It was David Whitaker’s idea that the locations of the story should be quite varied – one week a jungle, the next desolate snowy wastes. This is something that doesn’t occur very often in Doctor Who – normally when the TARDIS lands we’re never expected to wonder what the rest of the planet might be like. Often (picking a few random examples – say, The Daleks and The Krotons) it’s strongly implied that everywhere else is of little interest and where the Doctor is now is all that matters. But The Keys of Marinus, which shows us several cities ruled by different people as well as more barren locales, is quite different and should be applauded for that.
Last time, we left Ian and Barbara freezing to death in the fake snow. Luckily(?) they’ve been rescued by Vasor (Francis de Wolff) a man who lives in a hut all by himself in the middle of the snowy wastes. He shows Barbara how to restore life to her frost-bitten hands (doing so in a way that carries a certain overtone – it’s clear that he enjoys holding her hands in his). Indeed, there’s no two ways about it – Vasor is clearly keen for Barbara to spend some quality time with him (just as soon as he’s got Ian out of the way) and it’s equally clear what he wants to spend this time doing. It’s not spelt out, but then it doesn’t really need to be.
Ian sets out to find the others and hands over his travel dial in exchange for some of Vasor’s furs. Although Vasor, as scripted, tells Ian to pick up a coat and gloves, he only puts on a ratty piece of fur – which can hardly be expected to offer a great deal of protection (a poor bargain for his travel dial). Once Vasor and Barabara are alone he insists on feeding her some more food. “We must fatten you up, eh?” Brrrrr, I don’t fancy Barbara’s chances ….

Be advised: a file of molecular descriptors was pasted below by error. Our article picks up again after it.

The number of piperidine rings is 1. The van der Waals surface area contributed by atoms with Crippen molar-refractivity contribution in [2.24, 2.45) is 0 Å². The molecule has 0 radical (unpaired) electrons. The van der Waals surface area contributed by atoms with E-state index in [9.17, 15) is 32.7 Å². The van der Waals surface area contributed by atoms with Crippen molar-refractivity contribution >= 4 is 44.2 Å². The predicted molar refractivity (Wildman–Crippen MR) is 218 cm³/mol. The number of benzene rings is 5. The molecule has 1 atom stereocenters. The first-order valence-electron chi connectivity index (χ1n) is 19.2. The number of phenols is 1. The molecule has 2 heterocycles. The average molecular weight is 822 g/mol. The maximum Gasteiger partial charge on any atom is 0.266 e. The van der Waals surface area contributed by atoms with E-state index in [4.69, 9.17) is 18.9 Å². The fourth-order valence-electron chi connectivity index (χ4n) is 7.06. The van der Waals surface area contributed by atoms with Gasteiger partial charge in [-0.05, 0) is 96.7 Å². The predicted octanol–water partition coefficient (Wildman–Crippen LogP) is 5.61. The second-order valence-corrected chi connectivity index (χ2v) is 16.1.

Ian discovers Altos unconscious in the snow, but once Ian’s rubbed some life into his legs he seems able to carry on (yes, you can read something homoerotic into this if you wish). Luckily for Barbara, the two of them get back to the hut before Vasor’s been able to have his wicked way and the four of them then go back out to look for Susan and Sabetha.
They’re taking shelter in the ice caves, which is a decent-looking set. The Ice Soldiers, frozen warriors who are guarding the micro-key, aren’t quite so impressive though. This is another of those inexplicable Arbitan moments. The micro-key is contained within a solid block of ice, but if they melt the ice then the homicidal Ice Soldiers will wake up. Arbitan certainly didn’t like to make things easy, did he?
The excitement level as our heroes are pursued is fairly low – although Vasor gets his long overdue comeuppance from the Ice Soldiers (a sword in the back). Not the best episode of the story then, but Francis de Wolff (at times overacting like a good-un) is entertaining enough.
Next time, Ian faces a sentence of death.